To understand the logic of Maori, you need to know their living conditions. From the side it may seem that the natives lived in a cozy and peaceful tropical paradise. At first glance, it is. But if you remove the beautiful wrapper of New Zealand, before the eyes of a war that lasted for several centuries. Numerous Maori tribes clashed among themselves over territories and resources. Moreover, their collisions were not at all formal. Often the tribe that lost the war was either completely exterminated, or became the slave of the victor. Before the arrival of the Europeans, the Maori fought with spears, shark teeth knives, clubs, used bows and arrows. When the whites began to visit New Zealand more and more often, the natives got metallic weapons. But even without him, they fought worthily both with each other and with aliens. And in melee and did superior to the latter.
Difficult living conditions, when the shadow of war invariably follows on its heels, left a special imprint on the Maori people. Natives differed touchy and hot-tempered temper, which demanded bloody revenge for any insult. And their laws did not see the difference between the neighboring tribe and the British. Because of this, the status of the treacherous cannibal savages was entrenched for the inhabitants of New Zealand. None of the Europeans (especially at first) tried to figure out why and why Maori ate human flesh. It later became known that the act of cannibalism is a theatrical act designed to frighten the enemy. Well, at the same time pick up the defeated enemy and his strength.
The Europeans much later figured out the subtleties of the psychology of the inhabitants of New Zealand. And at the beginning of the nineteenth century, they perceived them in the same way as thousands of other indigenous tribes encountered on numerous islands scattered throughout the oceans. Therefore, when Te-Ara unexpectedly returned, no one suspected anything. In addition, he came to the British with a good offer. Maori told about rare and terribly expensive trees growing in the depths of the island. And as a sign of friendship, the son of the leader was ready to show the cherished place to the whites. The British, with naive joy, accepted the offer of the Maori. Thompson immediately outfitted the expedition, which he himself headed. On the same day, two boats with sailors advanced into the North Island.
They did not sail far. Barely plunging into the island, the Europeans found themselves in a pre-prepared trap. There was no battle as such; there was a slaughter. None of the British survived. It would seem that all, Te-Ara committed an act of bloody revenge, because among the dead was also his main offender - captain Thompson. But the son of the leader of this was not enough. He decided to destroy all Europeans who became involuntary witnesses to his shame. Te-Ara ordered his wars to change into costumes of the murdered British, wait for the sunset, and then attack the ship.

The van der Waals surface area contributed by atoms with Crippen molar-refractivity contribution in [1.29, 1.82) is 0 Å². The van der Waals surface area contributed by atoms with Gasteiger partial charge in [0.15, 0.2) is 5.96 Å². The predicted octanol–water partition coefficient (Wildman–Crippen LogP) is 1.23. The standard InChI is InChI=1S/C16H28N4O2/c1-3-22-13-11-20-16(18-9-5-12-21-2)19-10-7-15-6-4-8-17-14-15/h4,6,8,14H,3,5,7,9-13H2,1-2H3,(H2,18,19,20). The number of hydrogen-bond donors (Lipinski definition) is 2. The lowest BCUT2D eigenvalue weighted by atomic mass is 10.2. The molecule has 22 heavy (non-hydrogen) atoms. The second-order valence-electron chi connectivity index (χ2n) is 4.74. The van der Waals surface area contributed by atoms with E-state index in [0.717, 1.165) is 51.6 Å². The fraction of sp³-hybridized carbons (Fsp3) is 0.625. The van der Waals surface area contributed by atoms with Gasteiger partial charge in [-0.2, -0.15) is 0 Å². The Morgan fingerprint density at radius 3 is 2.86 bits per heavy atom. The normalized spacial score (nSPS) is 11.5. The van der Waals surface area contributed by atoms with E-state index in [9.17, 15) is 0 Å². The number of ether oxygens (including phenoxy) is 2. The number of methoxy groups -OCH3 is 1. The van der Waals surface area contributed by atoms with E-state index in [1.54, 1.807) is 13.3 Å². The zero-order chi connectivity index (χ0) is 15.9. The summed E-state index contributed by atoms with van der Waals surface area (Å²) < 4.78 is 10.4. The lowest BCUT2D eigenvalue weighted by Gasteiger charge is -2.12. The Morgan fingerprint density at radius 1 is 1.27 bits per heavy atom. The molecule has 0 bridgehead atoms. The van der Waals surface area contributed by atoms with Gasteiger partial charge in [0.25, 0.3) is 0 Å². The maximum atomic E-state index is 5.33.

No sooner said than done. When it got dark, disguised Maori in the same two boats approached the “Boyd”. And even though there were sentries on the ship, they did not suspect anything, thinking that it was the captain and the sailors came back. The attack was lightning fast. Maorians, sticking their tongues as hard as possible, attacked the British. They stuck out their tongues for a reason; by this, the natives demonstrated their desire to eat their opponents.
Almost no one had time to resist, only five sailors managed to climb up the rigging. Behind them, the Maorites did not climb. From the upper reaches, the British looked with horror at how the savages killed their fellow citizens and robbed the ship. After some time, the natives left, taking with them not only the loot, but also the bodies of the dead Europeans, as well as several living people captured. The killed Europeans were not taken as trophies, but as the main dish of the upcoming feast. Still, after all, they were able to deal with the white-skinned aliens! All the neighboring tribes simply had to find out about this.